Flagship is a naval term meaning the vessel on which the senior officer commanding a formation of ships has made his seaborne headquarters. A “flag officer” (typically an admiral) has a distinctive flag that flies from the mast of his command vessel so that it is clear to all which ship in the fleet is his “flagship.” It is often, but not necessarily, the largest of the ships under his command. American English being rich in metaphors and neologisms, flagship soon became jargon for a retailer’s home store—usually the first or primary store and often the location of corporate headquarters. Because every brand wants every customer to see it as (to use another neologism) a BFF wherever the customer is located, brands were soon launching flagships all over. In time, we have seen the term applied to any store carrying all, or nearly all, product lines available under a brand—or simply its largest store in a given city.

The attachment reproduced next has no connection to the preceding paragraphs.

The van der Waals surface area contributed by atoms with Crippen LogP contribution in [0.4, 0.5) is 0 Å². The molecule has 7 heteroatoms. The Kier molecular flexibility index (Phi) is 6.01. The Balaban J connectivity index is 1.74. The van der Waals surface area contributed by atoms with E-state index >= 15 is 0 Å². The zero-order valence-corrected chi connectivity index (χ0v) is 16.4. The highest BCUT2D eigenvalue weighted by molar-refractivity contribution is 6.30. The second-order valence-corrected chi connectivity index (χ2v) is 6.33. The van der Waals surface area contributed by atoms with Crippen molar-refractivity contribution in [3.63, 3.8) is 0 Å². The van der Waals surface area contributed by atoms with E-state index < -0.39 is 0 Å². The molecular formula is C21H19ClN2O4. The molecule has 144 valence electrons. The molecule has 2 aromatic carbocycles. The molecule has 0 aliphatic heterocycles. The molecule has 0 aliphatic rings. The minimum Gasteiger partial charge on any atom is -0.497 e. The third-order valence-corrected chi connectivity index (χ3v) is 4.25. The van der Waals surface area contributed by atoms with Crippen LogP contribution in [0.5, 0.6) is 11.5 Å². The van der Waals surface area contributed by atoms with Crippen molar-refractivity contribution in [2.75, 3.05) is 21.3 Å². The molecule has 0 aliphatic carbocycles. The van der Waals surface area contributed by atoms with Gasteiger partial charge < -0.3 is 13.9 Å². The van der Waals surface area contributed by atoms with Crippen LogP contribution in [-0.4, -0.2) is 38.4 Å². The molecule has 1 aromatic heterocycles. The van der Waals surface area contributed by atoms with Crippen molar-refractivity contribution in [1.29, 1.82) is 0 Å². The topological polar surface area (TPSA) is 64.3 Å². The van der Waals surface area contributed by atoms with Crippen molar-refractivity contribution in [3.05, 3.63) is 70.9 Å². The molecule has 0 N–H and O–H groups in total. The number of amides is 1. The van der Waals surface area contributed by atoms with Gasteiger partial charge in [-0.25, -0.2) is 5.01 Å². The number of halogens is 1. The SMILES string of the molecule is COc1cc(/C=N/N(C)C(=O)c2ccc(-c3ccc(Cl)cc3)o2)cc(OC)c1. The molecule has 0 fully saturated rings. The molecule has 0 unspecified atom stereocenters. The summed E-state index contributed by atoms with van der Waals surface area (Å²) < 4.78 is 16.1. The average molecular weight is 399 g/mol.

So what does flagship mean today? After careful analysis of market conditions, lexographic innovations and the synchronicity between industry slang and nautical terminology, we hereby offer a revised definition: A flagship is any retail door big enough to have a Nespresso machine in the break room.
So now we know.
Credit: Alan Behr
Photo Credit: Richard Brown (Own work) (Wikimedia Commons)